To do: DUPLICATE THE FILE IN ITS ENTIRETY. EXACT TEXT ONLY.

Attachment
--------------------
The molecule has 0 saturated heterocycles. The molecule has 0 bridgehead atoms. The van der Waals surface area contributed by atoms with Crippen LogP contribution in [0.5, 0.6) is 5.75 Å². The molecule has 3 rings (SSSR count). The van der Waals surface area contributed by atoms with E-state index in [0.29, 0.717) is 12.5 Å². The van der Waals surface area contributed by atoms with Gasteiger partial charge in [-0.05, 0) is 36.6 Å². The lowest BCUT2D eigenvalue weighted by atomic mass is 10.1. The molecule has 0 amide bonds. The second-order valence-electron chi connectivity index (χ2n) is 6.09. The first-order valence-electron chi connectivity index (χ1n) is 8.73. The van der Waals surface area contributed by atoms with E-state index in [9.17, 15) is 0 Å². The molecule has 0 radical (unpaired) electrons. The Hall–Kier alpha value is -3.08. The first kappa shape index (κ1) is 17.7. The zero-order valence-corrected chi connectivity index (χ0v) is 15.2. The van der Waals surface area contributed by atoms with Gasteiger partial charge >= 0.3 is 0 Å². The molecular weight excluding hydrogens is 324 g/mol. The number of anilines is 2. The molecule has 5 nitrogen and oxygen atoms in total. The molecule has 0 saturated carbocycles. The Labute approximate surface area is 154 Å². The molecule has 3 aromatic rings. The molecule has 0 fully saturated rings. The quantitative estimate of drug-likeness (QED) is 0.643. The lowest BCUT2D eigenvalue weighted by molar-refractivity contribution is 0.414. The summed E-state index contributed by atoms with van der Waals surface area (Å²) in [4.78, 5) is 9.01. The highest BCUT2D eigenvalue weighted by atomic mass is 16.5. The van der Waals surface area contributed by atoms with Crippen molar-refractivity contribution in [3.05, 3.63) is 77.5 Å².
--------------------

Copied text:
The molecule has 0 saturated heterocycles. The molecule has 0 bridgehead atoms. The van der Waals surface area contributed by atoms with Crippen LogP contribution in [0.5, 0.6) is 5.75 Å². The molecule has 3 rings (SSSR count). The van der Waals surface area contributed by atoms with E-state index in [0.29, 0.717) is 12.5 Å². The van der Waals surface area contributed by atoms with Gasteiger partial charge in [-0.05, 0) is 36.6 Å². The lowest BCUT2D eigenvalue weighted by atomic mass is 10.1. The molecule has 0 amide bonds. The second-order valence-electron chi connectivity index (χ2n) is 6.09. The first-order valence-electron chi connectivity index (χ1n) is 8.73. The van der Waals surface area contributed by atoms with E-state index in [9.17, 15) is 0 Å². The molecule has 0 radical (unpaired) electrons. The Hall–Kier alpha value is -3.08. The first kappa shape index (κ1) is 17.7. The zero-order valence-corrected chi connectivity index (χ0v) is 15.2. The van der Waals surface area contributed by atoms with Gasteiger partial charge >= 0.3 is 0 Å². The molecular weight excluding hydrogens is 324 g/mol. The number of anilines is 2. The molecule has 5 nitrogen and oxygen atoms in total. The molecule has 0 saturated carbocycles. The Labute approximate surface area is 154 Å². The molecule has 3 aromatic rings. The molecule has 0 fully saturated rings. The quantitative estimate of drug-likeness (QED) is 0.643. The lowest BCUT2D eigenvalue weighted by molar-refractivity contribution is 0.414. The summed E-state index contributed by atoms with van der Waals surface area (Å²) in [4.78, 5) is 9.01. The highest BCUT2D eigenvalue weighted by atomic mass is 16.5. The van der Waals surface area contributed by atoms with Crippen molar-refractivity contribution in [3.05, 3.63) is 77.5 Å².